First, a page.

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The electronic products we’re used to using are rigid and boxy. But Carmichael Roberts and his 9 year old son and sidekick, Carmichael Roberts III, are here to tell you the future is far more flexible. The invention of “stretchy silicon” allows us to create high performance electronics that are as thin as a stamp and as wearable as a tattoo. This informative talk from TEDxBeaconStreet will show you how “biostamps” can transform our future.

Carmichael Roberts, a Managing Partner at North Bridge, builds companies that use chemistry, materials science and/or materials engineering. He is a co-founder and chairman of the nonprofit Diagnostics For All, along with George Whitesides, and father of Carmichael Roberts III, a student at the Lincoln School in Brookline, Mass.


About the Speaker

Carmichael Roberts

Carmichael Roberts

Co-Founder Carmichael Roberts’ successes as an entrepreneur-investor in materials provide the basis for Material Impact’s investment strategy.

Throughout his career, Carmichael honed a unique business model of licensing university technology and commercializing it through targeted partnerships with Fortune 500 companies.

Carmichael is also a member of the Investment Committee for Breakthrough Energy Ventures, a mission-oriented group committed to changing the world by creating and building companies that address the threat of climate change and long-term sustainability of the planet. He also serves as co-founder and chairman of Diagnostics For All, a hybrid nonprofit and for-profit business that is developing paper-based diagnostics for people in developing nations.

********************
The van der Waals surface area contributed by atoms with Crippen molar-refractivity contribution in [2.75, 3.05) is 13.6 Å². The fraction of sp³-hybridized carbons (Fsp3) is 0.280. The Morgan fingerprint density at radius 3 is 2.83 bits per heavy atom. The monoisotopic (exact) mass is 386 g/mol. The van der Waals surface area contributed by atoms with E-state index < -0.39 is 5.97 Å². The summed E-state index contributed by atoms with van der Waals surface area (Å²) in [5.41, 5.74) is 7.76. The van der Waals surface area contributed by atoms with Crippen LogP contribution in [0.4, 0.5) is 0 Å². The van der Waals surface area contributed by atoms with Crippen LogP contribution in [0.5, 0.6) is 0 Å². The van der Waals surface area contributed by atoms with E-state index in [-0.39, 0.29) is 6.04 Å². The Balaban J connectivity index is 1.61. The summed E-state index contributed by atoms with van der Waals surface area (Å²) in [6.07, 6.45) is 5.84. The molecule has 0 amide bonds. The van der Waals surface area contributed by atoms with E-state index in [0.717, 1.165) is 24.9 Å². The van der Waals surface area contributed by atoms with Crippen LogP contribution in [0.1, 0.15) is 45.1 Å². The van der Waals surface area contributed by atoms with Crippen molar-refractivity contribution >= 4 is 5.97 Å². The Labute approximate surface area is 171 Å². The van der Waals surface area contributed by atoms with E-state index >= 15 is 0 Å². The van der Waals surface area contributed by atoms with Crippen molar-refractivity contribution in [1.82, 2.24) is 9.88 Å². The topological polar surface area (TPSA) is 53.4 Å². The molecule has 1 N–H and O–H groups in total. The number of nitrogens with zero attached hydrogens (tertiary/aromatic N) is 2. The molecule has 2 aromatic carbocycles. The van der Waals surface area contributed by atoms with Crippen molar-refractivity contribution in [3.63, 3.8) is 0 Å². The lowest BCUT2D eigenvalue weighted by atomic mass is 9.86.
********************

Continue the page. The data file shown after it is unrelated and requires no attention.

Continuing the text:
Prior to founding Material Impact, Carmichael was a General Partner at North Bridge Venture Partners, where he financed and built several successful companies that create innovative products by applying material science, including 1366 technologies and Foro Energy. Earlier in his career, Carmichael co-founded several ventures, served as President and CEO of Arsenal Medical, and worked in business development at GelTex Pharmaceuticals (acquired by Genzyme for $1.3 billion), and worked in new product and business development at Dow Chemical (formerly Union Carbide Corporation).

Carmichael serves on the boards for the National Venture Capital Association and Massachusetts General Hospital Physician Organization. In 1999, he was named by MIT’s Technology Review as one of the world’s top 100 young entrepreneurs. Carmichael is a trustee of Duke University.

Carmichael loves coaching his kids’ lacrosse teams and taking weekly spin classes. As a former Trustee of the Berklee College of Music and an Overseer of the Boston Symphony Orchestra, Carmichael is a major supporter of the local music community in Boston.